CLOSE to 15 years since it was established, residents in Mbundane in Umguza District, adjacent to Mganwini (Bulawayo) still have no water connected to their households with residents forced to illegally construct Blair toilets and dig wells where they draw sewer contaminated water for reuse.
Residents in the suburb have been operating without key amenities as the Bulawayo City Council is refusing to connect them to their water and sewer reticulation system, arguing that the suburb does not fall under its jurisdiction despite it being located just at the boundary between the City of Bulawayo and Umguza. In 2017 there was a hope for the residents, when BCC and Umguza RDC signed a memorandum of understanding to end the dispute between the two authorities. BCC indicated then that it was setting aside funds to connect the suburb.
However, three years after the signing of the MoU, a visit to the suburb revealed that residents were in more dire straits.
The whole suburb with 2 000 households is relying on one manual borehole for water. Some residents have even resorted to dig open wells close to a sewer infested stream, popularly known as Phekiwe which feeds into the heavily polluted Umguza River. The residents use the water from the wells to water their gardens, wash clothes and even their utensils so as to save the water which they get from the single borehole.
So dangerously located are the open wells that go up to 20 metres deep that residents revealed that every rainy season a number of people slip and fall in, but fortunately no death has been recorded to date. Mbundane residents water chairperson, Mrs Makanyara Moyo said they were surprised that officials from the Bulawayo City Council were quick to explain to residents and the Government on the water situation in the city and totally ignore the plight of Mbundane. She accused the local authority of treating them inhumanely. She said there was now a need for authorities to come to their aid.
“I built my house in 2008 and moved here in 2012, since then we have no water supplies, let alone any sewer reticulation. When we got here, we would go to the bush to relieve ourselves, only when it was dark, as we had no other option. It was embarrassing because I would meet young children but we had no choice.
“The property developer, Mehluli Khumalo, at one point tried to illegally connect water to the suburb but it lasted just a couple of days before BCC cut us off. We have been to every relevant office at BCC, Umguza RDC and also the Government offices but nothing seems to come to fruition, we remain the forgotten residents of Mbundane,” said Mrs Moyo.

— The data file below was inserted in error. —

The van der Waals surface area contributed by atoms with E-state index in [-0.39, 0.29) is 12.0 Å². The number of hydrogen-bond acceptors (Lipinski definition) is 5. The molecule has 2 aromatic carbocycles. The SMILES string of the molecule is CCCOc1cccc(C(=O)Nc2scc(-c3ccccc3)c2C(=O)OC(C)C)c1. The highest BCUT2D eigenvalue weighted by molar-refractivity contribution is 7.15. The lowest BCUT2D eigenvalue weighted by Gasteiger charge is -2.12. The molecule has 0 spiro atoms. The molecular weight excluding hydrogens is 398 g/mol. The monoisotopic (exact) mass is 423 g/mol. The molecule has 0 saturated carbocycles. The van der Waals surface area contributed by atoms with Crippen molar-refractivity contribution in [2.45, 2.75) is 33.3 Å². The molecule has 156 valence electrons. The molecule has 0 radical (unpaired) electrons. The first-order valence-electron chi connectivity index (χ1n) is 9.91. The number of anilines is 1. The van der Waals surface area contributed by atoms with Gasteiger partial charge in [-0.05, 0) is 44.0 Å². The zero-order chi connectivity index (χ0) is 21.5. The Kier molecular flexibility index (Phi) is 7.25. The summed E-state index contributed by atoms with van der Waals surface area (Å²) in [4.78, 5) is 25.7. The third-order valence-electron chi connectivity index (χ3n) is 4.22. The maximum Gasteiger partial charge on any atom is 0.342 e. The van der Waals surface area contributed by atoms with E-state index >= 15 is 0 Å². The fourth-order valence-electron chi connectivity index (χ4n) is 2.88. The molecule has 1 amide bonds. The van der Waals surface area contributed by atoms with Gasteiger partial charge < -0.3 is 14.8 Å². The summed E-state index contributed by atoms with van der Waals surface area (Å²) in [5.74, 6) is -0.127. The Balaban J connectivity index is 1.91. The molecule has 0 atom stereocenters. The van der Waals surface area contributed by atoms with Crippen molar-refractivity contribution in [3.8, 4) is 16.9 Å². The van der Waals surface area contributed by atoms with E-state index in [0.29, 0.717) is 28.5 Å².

The residents’ chairperson took the news crew to an open area which she claimed was initially meant to be a shopping mall but residents had since turned it into an open defecation area within the suburb. Before one even reaches the area, they are met with a heavy stench with used tissue paper and newspapers flying all over the place.
“We now have three phases in the suburb and we all rely on just one borehole, those that afford go to the nearby plots where they buy water for one Rand a bucket. When BCC signed the MoU, we were made to pay some money under the pretext that it was to pay for our connection but nothing has happened to date.
“We wish someone would tell us what to do in order to get water. BCC speaks of the Luveve water contamination but what are they saying of residents that are openly using sewer contaminated water here in Mbundane,” said Mrs Moyo.
Umguza RDC ward 16 Councillor Simbarashe Manaka, who also stays in Mbundane revealed that they had reached a point of near surrender as no one seemed to care.
“I went to BCC a couple of weeks ago and was told the $253 paid by residents in 2018 for the connection of water was not enough as it had been eroded by inflation but this money was paid when the rate was still 1:1 (ZW to US$) and over 1 000 households paid. I even suggested that they at least connect community taps like what happened in Cowdray Park Hlalani Kuhle but nothing seems to be happening.
“What is confusing is that when you go to Umguza RDC they will tell us they have no power in the situation as the developer did not handover the project to them, they further claimed that if they are to intervene they would have to repossess and handover the project to another contractor, which is now impossible because beneficiaries have already constructed houses,” said Clr Manaka.
Contacted for comment Bulawayo Town Clerk, Mr Christopher Dube said their major hiccup was the suburb’s lack of the relevant infrastructure for them to be able to connect water and sewer.
“I can confirm that we collected $253 from each family but when we had to connect, we discovered that the infrastructure which was meant to be put in place by the developer was not up, this thereby being a major setback in the scheme. As it stands, we now have to connect a larger area of which we only have the capacity to connect 150 households. We now need to improve our off-site infrastructure to support the whole project but it is not an easy thing as it requires a lot of money, but we won’t neglect the suburb because it falls under our master plan,” said Mr Dube.
According to the Presidential Proclamation 15E of 2004 and the subsequent Statutory Instruments that created the metropolitan provinces of Bulawayo and Harare, metropolitan boundaries were declared as covering a radius of up to 40 kilometres, most of these areas are currently under the jurisdiction of Umguza RDC.